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Did Modi misread south India?

May 23, 2019 20:44 IST
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In the next two years, reveals says R Rajagopalan, Modi-Shah will make a strong effort to woo the south.

Modi in Coorg

IMAGE: Prime Minister Narendra Damodardas Modi is welcomed in Coorg, Karnataka, during his election campaign. Photograph: Narendra Modi/Facebook

If there is one lesson to be learnt from the 2019 election, it is that south India marches to a different political tune.

There are seven major regional parties in the south -- the Telugu Desam Party, the Telangana Rashtriya Samithi, the Dravida Munnetra Kazhagam, the All India Anna Dravida Munnetra Kazhagam, the Janata Dal-Secular, the Yuvajana Shramika Raithu Congress Party and the Praja Rajyam Party.

The TDP's Nara Chandrababu Naidu paid the price for walking out of the National Democratic Alliance -- he had benefited from the Modi wave in 2014.

While he spent time trying to gather support against Narendra Damodardas Modi in Delhi, Lucknow and Kolkata, Yeduguri Sandinti Jaganmohan Reddy -- angry, since he had been ignored by Rahul and Sonia Gandhi after the death of his father, then Andhra Pradesh chief minister Dr Y S Rajasekhar Reddy in 2009 -- was steadily chipping away the TDP's base.

The leads for the Andhra Pradesh state election show the YSRC ahead in 147 seats and the TDP reduced to a minuscule 27.

In the Lok Sabha elections, Reddy's YSRC is leading in all 25 seats, which could make it the third largest party in the Lok Sabha after Rahul Gandhi's Indian National Congress.


Haradanahalli Doddegowda Deve Gowda, whose party the JD-S claims Karnataka as its stronghold, has been Modi-swept away. Will the precarious JD-S-Congress-led state government survive this tsunaMo? Only time will tell.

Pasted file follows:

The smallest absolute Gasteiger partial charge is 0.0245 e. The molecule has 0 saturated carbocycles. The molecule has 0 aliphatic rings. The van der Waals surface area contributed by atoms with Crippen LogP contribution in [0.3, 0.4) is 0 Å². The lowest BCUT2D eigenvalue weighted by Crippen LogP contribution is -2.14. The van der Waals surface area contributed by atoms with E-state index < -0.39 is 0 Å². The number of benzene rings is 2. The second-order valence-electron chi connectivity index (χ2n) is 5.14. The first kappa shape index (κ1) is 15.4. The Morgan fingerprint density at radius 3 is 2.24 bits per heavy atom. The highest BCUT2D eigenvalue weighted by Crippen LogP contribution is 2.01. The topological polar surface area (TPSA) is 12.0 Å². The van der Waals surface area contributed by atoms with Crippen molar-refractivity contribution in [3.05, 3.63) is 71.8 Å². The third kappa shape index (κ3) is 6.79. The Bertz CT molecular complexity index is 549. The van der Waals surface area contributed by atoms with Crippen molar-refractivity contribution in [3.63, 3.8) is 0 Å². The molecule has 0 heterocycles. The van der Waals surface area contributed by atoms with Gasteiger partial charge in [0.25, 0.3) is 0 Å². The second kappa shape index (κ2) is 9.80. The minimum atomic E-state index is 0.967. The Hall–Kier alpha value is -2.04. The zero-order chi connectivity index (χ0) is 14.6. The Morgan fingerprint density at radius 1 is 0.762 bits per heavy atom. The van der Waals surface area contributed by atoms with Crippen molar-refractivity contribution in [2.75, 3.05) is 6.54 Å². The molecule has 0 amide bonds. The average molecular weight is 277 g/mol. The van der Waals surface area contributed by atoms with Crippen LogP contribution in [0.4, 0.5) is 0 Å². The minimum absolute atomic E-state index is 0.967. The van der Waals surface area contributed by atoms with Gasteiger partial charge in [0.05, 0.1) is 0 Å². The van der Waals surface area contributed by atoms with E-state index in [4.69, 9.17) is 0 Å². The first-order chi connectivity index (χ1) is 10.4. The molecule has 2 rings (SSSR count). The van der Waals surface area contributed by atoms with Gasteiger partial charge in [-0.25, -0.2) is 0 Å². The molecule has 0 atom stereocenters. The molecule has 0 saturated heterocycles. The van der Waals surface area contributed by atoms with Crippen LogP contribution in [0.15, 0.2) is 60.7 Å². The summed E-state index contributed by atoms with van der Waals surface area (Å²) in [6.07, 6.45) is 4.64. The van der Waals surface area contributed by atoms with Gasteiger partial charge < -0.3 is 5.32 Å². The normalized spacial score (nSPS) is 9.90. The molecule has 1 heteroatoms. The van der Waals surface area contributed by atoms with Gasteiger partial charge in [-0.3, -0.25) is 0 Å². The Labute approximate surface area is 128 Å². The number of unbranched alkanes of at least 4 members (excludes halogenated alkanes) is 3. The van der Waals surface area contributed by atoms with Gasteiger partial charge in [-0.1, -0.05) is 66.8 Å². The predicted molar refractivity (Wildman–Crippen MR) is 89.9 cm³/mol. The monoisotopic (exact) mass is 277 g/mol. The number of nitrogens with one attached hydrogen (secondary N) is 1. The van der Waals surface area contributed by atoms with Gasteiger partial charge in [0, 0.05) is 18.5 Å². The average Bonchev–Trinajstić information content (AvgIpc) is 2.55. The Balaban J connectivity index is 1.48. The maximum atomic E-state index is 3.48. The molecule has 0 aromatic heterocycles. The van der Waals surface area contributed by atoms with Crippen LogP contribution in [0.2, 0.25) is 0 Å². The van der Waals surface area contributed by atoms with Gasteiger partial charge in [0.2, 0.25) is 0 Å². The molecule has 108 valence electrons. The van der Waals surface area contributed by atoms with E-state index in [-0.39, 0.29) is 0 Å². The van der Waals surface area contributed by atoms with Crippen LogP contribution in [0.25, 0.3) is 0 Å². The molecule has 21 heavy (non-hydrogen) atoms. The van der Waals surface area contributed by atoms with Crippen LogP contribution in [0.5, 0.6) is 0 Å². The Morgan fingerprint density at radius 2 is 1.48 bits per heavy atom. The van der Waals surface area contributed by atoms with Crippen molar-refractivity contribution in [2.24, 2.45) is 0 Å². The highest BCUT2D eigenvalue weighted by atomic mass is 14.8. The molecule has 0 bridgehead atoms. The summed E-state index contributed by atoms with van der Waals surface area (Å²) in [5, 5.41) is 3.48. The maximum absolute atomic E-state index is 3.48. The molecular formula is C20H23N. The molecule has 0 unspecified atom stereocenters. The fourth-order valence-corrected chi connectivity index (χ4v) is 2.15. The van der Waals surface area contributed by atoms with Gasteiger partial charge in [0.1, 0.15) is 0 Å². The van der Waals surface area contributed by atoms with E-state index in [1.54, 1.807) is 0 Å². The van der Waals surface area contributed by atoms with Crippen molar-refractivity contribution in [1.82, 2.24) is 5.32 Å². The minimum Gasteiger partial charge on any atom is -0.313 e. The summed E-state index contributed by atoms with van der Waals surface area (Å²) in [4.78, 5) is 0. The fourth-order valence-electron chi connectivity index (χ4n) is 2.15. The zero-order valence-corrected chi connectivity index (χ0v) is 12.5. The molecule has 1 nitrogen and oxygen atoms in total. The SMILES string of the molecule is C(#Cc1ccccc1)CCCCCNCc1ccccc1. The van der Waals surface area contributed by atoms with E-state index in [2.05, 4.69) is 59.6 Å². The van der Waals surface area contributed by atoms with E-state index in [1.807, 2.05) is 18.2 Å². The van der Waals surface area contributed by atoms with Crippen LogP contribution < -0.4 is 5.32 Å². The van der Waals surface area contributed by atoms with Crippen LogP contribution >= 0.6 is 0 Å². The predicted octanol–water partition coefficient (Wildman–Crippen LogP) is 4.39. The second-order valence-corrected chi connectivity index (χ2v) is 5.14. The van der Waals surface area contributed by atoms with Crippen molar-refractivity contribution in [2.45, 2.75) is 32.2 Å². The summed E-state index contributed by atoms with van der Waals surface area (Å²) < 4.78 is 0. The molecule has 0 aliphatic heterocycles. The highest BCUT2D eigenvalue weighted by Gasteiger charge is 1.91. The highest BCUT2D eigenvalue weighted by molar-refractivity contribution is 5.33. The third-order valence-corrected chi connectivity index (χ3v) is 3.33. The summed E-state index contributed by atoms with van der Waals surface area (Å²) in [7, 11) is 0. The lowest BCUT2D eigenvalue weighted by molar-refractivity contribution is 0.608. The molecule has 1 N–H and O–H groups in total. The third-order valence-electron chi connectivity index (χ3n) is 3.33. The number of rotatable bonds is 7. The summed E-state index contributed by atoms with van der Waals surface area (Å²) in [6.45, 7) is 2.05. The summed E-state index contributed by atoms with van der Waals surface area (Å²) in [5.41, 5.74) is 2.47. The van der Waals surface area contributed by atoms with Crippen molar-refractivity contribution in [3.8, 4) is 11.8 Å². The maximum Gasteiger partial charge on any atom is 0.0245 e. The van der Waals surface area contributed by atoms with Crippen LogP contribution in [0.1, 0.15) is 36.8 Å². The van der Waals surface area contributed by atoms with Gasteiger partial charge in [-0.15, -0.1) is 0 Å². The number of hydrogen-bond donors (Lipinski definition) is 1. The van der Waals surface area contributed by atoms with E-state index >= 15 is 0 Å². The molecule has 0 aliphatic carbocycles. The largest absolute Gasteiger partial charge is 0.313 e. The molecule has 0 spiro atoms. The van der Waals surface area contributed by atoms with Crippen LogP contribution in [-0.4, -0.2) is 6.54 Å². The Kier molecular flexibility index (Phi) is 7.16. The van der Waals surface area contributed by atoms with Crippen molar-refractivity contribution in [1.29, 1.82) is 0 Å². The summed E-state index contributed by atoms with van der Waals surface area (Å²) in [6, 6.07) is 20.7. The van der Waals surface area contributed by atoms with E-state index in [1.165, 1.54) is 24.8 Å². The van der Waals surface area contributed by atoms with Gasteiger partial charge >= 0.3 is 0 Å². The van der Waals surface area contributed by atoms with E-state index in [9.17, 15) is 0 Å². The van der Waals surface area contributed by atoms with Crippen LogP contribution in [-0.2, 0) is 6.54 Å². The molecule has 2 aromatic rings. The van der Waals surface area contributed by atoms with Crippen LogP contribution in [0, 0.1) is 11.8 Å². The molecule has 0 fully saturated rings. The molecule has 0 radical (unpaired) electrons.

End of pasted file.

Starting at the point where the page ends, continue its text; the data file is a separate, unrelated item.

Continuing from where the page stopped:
In neighbouring Telangana, K Chandrasekhar Rao's TRS -- which claimed a landside victory in the recent assembly election -- has been battered by the Modi wave. The state has 17 Lok Sabha seats, of which KCR was hoping to win at least 16. Instead, the TRS is leading in just 8.

In Tamil Nadu, Muthuvel Karunanidhi Stalin's DMK has allied with the Congress; the DMK is leading in 36 of the state's 39 Lok Sabha seats. The AIADMK is leading in just one.

Kerala has refused to look at the BJP, with 15 of the 20 seats looking like they will go to the Congress.

Even as Modi and Amit Anilchandra Shah celebrate their massive victory, they have not forgotten the south.

They will soon turn their attention to Tamil Nadu, which goes to the polls in 2020. Their aim is to wrest Tamil Nadu from the Dravidian parties, just like they did Tripura from the Left Front in 2018.

They may also woo Jagan Reddy, who is already saying he is willing to support anyone who will support Andhra's interests.

What is clear is that, in the next two years, they will lay the groundwork to ensure south India gives the BJP at least 50 of its 132 Lok Sabha seats in 2024.

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